I’ve just had a great series of meetings with some Birmingham based orgs and Meetups looking at ways they can make their membership more representative of the local technology community. The meetings were very different but shared some of the same items on the to-do lists I suggested. I’ve posted those points here.
- Frame and articulate your diversity goals properly
It’s temping to want to get a community looking more diverse quickly, especially if you’ve been critiqued for having an all white male group. Be careful to work towards creating meaningful, engaged contacts who can benefit from group membership instead of trying to shoehorn members in for diversity’s sake.
I encourage people interested in running groups that better represent their community to talk about their desires and efforts. Just be sure that you’re starting a conversation around your sincere desire to run a meetup that better represents and serves the community. If you’re clumsily looking for token diversity, the conversation is unlikely to go well.
- Get a wider perspective
We tend to limit outreach to people we already know. To be sure that you’re not limiting your group’s outreach efforts, take some time to explore who shows up to other events and why. Be sure to check out a range of events at different venues to get the best survey of what level of representation already exists in the local scene.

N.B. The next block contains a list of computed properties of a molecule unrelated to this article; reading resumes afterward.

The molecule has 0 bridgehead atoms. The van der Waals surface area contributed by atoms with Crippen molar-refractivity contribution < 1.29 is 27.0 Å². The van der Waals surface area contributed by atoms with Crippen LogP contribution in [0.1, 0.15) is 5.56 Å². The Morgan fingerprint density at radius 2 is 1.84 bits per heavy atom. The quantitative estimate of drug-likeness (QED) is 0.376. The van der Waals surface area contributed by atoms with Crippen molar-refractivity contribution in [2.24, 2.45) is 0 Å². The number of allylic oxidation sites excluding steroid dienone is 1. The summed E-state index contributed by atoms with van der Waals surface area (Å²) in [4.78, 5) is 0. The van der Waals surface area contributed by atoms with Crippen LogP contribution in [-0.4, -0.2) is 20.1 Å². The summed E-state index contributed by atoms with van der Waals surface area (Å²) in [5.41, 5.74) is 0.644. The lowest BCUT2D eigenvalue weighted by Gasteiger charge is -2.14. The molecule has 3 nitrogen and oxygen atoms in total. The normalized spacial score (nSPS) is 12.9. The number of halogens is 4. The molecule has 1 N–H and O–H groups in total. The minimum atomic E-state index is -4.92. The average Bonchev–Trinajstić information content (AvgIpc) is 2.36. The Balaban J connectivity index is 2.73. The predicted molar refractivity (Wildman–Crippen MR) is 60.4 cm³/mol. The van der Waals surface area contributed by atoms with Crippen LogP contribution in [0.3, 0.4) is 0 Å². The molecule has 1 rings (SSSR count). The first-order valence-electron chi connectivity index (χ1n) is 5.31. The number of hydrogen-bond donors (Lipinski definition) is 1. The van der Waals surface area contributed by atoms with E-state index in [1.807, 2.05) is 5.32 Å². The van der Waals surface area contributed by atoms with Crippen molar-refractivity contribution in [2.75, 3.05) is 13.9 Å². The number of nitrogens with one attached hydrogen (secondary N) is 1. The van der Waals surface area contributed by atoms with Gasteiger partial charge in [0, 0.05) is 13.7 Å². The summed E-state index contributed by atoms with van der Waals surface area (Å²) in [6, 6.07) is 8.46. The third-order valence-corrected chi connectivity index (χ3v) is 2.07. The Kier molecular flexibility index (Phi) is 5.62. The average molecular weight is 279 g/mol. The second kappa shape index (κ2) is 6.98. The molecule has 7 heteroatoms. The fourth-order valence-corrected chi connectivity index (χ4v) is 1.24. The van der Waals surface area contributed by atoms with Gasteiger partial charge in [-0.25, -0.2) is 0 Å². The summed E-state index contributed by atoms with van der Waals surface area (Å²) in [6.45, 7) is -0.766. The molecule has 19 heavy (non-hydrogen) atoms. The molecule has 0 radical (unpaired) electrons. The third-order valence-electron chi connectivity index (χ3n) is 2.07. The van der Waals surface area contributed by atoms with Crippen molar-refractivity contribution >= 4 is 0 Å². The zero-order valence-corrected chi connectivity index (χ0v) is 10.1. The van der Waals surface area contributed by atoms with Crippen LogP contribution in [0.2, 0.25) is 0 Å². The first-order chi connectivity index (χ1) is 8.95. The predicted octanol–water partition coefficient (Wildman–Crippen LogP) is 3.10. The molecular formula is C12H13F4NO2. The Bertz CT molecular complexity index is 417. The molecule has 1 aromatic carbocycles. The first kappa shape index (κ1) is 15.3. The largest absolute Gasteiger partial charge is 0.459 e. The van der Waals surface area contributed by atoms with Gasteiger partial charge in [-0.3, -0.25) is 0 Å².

- Think about venues
Venues where the focus is alcohol based can limit the ability or willingness of attendees to get to your event. Pubs and bars are great for many events but may prevent under 18s, non-drinkers and those wary of the higher risk of alcohol fuelled interactions. Getting feedback from current and potential attendees can be a great way to find out if your venue is holding you back.
- Meet with people outside your circle and talk about their projects
If you’re already doing research into other groups and your local tech scene to better gauge how you’re doing re: relative representation, you might as well start making some contacts with some of the great people you’re meeting. Reach out to potential community members to talk about their interests and projects to create contacts who might want to hear more about your projects and events.
- Partner with folks who are doing it right
If you have common interests and functionality, partnering with groups specifically serving groups underrepresented in tech is the easiest way to make your events available to a more representative pool of attendees.
If you’re aiming to have a more diverse group of attendees, be sure that your events can offer them a safe space where they feel comfortable. A clear, visible and enforced code of conduct is a great way to demonstrate to new members that their needs are being valued while letting the existing members know what is expected of them.
- If you can’t find it, make it
You can’t present diversity when it isn’t present. If you’ve surveyed the tech scene in your area and found it lacking, think about filling the pipeline yourself. Programs like Codebar or mentoring could be great ways to start moving things in the right direction.